Within months, CO2-trapped heat surpasses warming from combustion
The planet quickly feels the burn from the lasting effects of fossil fuel combustion, new research shows.
When a fossil fuel burns, it radiates heat and releases carbon dioxide. Once in the atmosphere, some of that CO2 can linger for thousands of years and trap heat that would otherwise leak into space. Over the lifetime of the released CO2, the trapped heat exceeds the heat released during combustion by a factor of more than 100,000, researchers report online June 2 in Geophysical Research Letters.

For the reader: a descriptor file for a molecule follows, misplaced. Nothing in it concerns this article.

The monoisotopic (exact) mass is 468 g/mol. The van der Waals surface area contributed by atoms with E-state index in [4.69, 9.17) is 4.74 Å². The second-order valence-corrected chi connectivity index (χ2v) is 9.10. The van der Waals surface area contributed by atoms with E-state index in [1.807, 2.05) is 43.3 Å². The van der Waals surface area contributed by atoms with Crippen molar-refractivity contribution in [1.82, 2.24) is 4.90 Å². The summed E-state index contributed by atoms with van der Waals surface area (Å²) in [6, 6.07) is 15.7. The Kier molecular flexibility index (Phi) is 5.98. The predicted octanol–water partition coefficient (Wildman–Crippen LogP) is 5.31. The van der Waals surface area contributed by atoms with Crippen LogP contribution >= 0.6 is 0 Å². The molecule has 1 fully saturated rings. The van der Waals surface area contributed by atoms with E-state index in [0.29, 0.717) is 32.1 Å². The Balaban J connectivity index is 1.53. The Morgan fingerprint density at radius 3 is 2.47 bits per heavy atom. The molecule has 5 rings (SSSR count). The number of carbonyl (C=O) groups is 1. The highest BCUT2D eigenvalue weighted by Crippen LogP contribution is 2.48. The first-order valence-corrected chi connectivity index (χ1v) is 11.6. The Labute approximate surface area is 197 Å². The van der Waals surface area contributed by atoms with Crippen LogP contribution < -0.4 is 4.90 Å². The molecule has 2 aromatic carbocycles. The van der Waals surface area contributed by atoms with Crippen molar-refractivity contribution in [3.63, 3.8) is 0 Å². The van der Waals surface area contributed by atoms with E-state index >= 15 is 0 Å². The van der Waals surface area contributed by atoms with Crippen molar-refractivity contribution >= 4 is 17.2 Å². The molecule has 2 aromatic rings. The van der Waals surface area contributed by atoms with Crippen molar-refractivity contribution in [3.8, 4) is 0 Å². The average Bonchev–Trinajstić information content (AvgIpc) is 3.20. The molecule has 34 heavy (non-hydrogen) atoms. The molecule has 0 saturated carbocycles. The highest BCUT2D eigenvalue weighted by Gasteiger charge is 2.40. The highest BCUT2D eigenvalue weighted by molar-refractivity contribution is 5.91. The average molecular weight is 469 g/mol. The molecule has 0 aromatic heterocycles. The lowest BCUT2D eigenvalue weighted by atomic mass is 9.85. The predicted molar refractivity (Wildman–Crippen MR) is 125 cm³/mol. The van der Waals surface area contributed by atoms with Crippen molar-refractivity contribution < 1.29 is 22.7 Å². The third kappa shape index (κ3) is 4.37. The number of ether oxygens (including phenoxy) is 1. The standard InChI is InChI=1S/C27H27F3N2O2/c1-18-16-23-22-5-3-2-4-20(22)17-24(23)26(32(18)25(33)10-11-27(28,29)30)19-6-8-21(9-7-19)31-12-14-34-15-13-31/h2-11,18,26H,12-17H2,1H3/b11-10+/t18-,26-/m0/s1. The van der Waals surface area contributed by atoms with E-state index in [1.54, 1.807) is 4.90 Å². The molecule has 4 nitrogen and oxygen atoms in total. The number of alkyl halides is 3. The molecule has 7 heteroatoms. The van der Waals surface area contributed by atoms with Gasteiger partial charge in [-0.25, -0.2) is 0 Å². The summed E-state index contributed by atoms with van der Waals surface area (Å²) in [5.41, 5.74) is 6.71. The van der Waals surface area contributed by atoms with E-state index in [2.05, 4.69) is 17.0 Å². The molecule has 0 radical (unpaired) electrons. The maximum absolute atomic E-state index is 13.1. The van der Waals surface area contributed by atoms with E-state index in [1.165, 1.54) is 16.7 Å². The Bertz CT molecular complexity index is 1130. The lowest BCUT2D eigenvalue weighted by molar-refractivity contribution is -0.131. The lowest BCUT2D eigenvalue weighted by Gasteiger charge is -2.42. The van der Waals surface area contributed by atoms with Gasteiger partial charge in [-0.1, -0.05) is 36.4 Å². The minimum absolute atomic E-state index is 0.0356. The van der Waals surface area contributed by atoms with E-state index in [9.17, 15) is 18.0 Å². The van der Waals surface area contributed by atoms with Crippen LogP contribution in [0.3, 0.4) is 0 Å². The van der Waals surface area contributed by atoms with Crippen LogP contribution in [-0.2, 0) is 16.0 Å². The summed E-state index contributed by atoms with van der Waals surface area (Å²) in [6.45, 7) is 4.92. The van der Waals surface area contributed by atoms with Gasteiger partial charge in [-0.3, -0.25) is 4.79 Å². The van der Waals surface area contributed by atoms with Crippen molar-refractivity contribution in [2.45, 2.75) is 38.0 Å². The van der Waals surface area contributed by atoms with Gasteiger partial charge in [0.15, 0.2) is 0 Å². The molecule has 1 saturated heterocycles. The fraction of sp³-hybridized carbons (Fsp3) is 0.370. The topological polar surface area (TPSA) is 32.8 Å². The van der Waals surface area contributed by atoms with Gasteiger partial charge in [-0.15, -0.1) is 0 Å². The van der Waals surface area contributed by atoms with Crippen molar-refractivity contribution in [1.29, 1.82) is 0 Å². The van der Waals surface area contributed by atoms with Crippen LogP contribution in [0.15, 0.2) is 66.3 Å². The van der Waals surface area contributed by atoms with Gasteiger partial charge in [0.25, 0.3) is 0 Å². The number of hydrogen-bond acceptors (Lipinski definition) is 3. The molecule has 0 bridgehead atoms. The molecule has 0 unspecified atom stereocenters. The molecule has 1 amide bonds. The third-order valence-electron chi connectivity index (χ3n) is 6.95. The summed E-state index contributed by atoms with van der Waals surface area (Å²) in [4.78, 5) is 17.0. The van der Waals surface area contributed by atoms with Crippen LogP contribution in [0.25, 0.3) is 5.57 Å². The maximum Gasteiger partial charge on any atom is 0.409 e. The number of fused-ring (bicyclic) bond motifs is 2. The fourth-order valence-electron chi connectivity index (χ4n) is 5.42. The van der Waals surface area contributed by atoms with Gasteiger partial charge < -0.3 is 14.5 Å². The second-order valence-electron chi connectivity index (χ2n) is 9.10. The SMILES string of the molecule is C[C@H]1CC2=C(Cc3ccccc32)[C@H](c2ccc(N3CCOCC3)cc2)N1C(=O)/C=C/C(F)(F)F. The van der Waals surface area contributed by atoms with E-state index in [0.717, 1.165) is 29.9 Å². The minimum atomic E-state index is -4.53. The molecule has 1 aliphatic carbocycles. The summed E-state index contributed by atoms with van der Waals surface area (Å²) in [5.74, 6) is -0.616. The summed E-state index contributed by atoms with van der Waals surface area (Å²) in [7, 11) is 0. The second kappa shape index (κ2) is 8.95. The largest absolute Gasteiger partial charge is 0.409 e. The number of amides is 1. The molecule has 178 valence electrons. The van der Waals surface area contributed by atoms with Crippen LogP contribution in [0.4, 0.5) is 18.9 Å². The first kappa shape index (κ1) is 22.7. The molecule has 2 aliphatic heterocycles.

For the lump of coal in your Christmas stocking, the greenhouse warming surpasses the released heat in just 34 days.